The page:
Kos Dushi is Curaçaoan sweets such as Sunchi - Meringue "kisses," made of sugar, egg whites, and food coloring; Panseiku - a kind of praline: toasted peanuts and almond essence, in a brittle glaze of dark brown sugar; and Kokada - freshly grated coconut patties, held together in sugar syrup.
Batido stands offer a custom blend of fresh fruits and juices for a sweet and healthy frozen smoothie-style treat.
Rijstaffel was integrated into Dutch traditions after the colonization of Indonesia by the Dutch in 1782. Literally meaning “rice table,” the Indonesian favorite was cross-pollinated with Dutch-Caribbean influences in Curaçao to create the current flavors now found in the island’s version of the cuisine.
Truk’i Pan is the original food trucks. Small trucks found throughout the island serving late-night eats from 9 pm to 4 am to satisfy the post-party craving.
Kadushi cactus is among the most abundant resources on the island. Locals have harnessed the organic and energetic properties of the plant for a hearty soup. The preparation process of removing the spiny needles is a skill best left to the pros.
There are no regulations for painting your house in Curacao. You can paint your house any color that you choose or any pattern.
Parrots, Parakeets, Crested Caracara is known locally as the Wadi Wadi bird and flamingos can be found on the island.
The north side of the island is incredibly rugged with a lot of waves and wind. This is a beautiful area for exploring but probably not where you want to think about going swimming or spending the day relaxing.
Curacao has an amazing Carnaval with 8 or 9 parades to celebrate
Some days there is a haze across the island that is actually caused by Sahara Sand!
The scenic city center of Willemstad is a UNESCO World Heritage Site
Curaçao’s highest point is the summit of Mt. Christoffel at 1,227 feet.
It is rumored that founding Governor Albert Kikkert feigned migraines to have the town buildings painted in vibrant colors, to spike sales of his paint company.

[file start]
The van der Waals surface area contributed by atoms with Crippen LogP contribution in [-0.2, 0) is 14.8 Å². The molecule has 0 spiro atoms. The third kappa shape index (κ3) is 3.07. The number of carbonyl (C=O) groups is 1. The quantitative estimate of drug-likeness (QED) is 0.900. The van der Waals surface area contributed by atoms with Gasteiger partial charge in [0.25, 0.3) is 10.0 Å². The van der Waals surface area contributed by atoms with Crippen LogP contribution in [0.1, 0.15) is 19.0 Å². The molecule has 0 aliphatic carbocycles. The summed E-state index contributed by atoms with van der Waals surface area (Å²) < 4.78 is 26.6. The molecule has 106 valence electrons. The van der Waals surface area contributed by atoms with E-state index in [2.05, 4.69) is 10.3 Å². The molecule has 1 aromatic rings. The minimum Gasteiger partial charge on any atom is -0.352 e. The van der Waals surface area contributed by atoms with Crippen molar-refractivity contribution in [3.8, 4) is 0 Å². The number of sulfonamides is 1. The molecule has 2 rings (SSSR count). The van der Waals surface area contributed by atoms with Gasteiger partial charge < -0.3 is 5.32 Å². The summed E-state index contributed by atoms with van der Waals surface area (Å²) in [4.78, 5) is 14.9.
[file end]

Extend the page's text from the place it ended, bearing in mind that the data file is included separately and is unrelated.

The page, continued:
LOCATION: Located in the southern Caribbean, just 40 miles off the coast of Venezuela. 12° north of the Equator.
CAPITAL: Curaçao’s capital, Willemstad, is the island’s only city.
CURRENCY: Netherlands Antillean Guilder (Nafl) also called florin. Dollars are widely accepted. The US dollar is at a stable rate. $1 USD = 1.77 Nafl.
LANGUAGE: Dutch and Papiamentu and English are recognized as the official languages, although Spanish is widely spoken.
CLIMATE: A warm sunny climate is typical year-round with an average temperature of 80 degrees. The rainy season is between October and February and marked by short occasional showers, mostly at night. Annual rainfall is about 22 inches.
POPULATION: Curaçao is home to 150,000 people representing over 55 different cultures including African, Dutch, German, Indian, Spanish and Portuguese.
GOVERNMENT: Parliamentary Democracy
AIRPORT: Curaçao International Airport (Locals refer to it as Hato International.)
GETTING to Curacao: Daily flights on AA and Insel Air from Miami, weekly flights on Insel Air from Charlotte, NC, and seasonal service from Toronto on Air Canada, WestJet, and SunWing. Charter flights also available. Additional connections from neighboring islands, The Netherlands, and Germany.
ENTRY REQUIREMENTS: US and Canadian citizens require a valid passport and airline ticket.